The thing about spectrums is that for any given genus, there are usually species at each point on it. And that’s what I want to say about writing. There are works that are right at the watercolour end. Writers who are so distinctive and original that editing their work is like giving it lithium – you knock off all the troughs, but you take away the peaks with them, and it’s impossible to do one without the other.
On the Guardian Books Blog this week, John Self started a fascinating debate that went so viral it spawned a popular twitter hashtag #famousforthewrongbook. The piece, which asked for examples where an author was famous for a piece of work that actually wasn’t their best, confirmed what I’ve been saying for a long while, and what’s very pertinent here: when you get a game-changer of a writer, their best work tends to come later in their career, but their “great” work comes at the start. The numbers of diaries and letters included in the 600+ comments on the post further gets the underlying message across. Editing polishes what’s there, makes it “sing”. But the actual step-change, what *is* there to start with that a person spends their whole life perfecting, that is most visible when the editorial hand is most distant.
And this is where self-publishing can do what regular publishing can’t. Regular publishing is a business and can’t be run other than as a business (don’t even get me started on Arts Council grants for small publishers). It’s not just inevitable that it will dole out large doses of cultural lithium to pull things towards accepted norms, that’s its job. Self-publishing doesn’t have to. It doesn’t have to make money, and can do pretty much what it wants on a zero budget.
So not only is it not obligatory for self-publishers to edit “to professional standards”, I would say we should positively embrace not-editing, and where we find great art in the self-published ranks that’s full of flaws and fragility, rather than seeing what could be done if it was given a good polish (I’ll tell you what will happen – you will discover that inside every great book there’s a very good one waiting to get out), we should celebrate it as it is.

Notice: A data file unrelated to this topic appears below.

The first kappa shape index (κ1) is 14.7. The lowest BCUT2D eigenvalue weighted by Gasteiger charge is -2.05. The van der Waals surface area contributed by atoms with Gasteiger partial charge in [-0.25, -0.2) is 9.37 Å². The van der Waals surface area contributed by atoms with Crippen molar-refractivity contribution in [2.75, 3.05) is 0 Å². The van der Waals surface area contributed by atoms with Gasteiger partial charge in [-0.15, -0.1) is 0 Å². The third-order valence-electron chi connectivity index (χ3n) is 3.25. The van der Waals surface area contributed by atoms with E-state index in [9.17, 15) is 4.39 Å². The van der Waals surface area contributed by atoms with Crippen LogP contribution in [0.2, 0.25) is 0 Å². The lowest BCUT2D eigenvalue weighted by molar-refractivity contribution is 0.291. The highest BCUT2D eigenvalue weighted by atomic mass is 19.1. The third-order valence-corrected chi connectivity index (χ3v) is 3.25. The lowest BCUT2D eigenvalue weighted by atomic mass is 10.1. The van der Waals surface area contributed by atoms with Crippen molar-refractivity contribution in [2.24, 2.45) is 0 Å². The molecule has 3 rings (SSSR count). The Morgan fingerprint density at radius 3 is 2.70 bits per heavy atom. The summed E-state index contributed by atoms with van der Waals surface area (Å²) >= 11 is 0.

And I can’t help but finishing with a note to the cultural media. I understand why you talk about the numbers with self-publishing. That’s not dumbass. Talking *only* about the numbers *is* dumbass.
And here’s what’s really dumbass. The cultural media portrays itself as wanting to make the distinction between commercial art and art that has no commercial reference. And yet it will only review books from regular publishers. Discussions of merit will range as far as obscure and forgotten *regular published* works and no further. That’s all fine and I’ve heard the arguments about how you *have* to talk about “event” books (I don’t buy the argument for a minute but I hear it and I’ll run with it) – just don’t pretend you’re talking about the fullness of art if you’re going to run that way.
An addendum. I’m going to do something that will shock and disturb. I’m going to say congratulations to the Guardian for opening up the First Book Awards to *all* books, however published. Fantastic. I really hope they follow through by offering reviews of the merits of the books readers suggested.
So please, stop judging self-published books on how well-edited they are, and start judging them on how good they are. The two are not always the same. And in rare instances they can be opposites.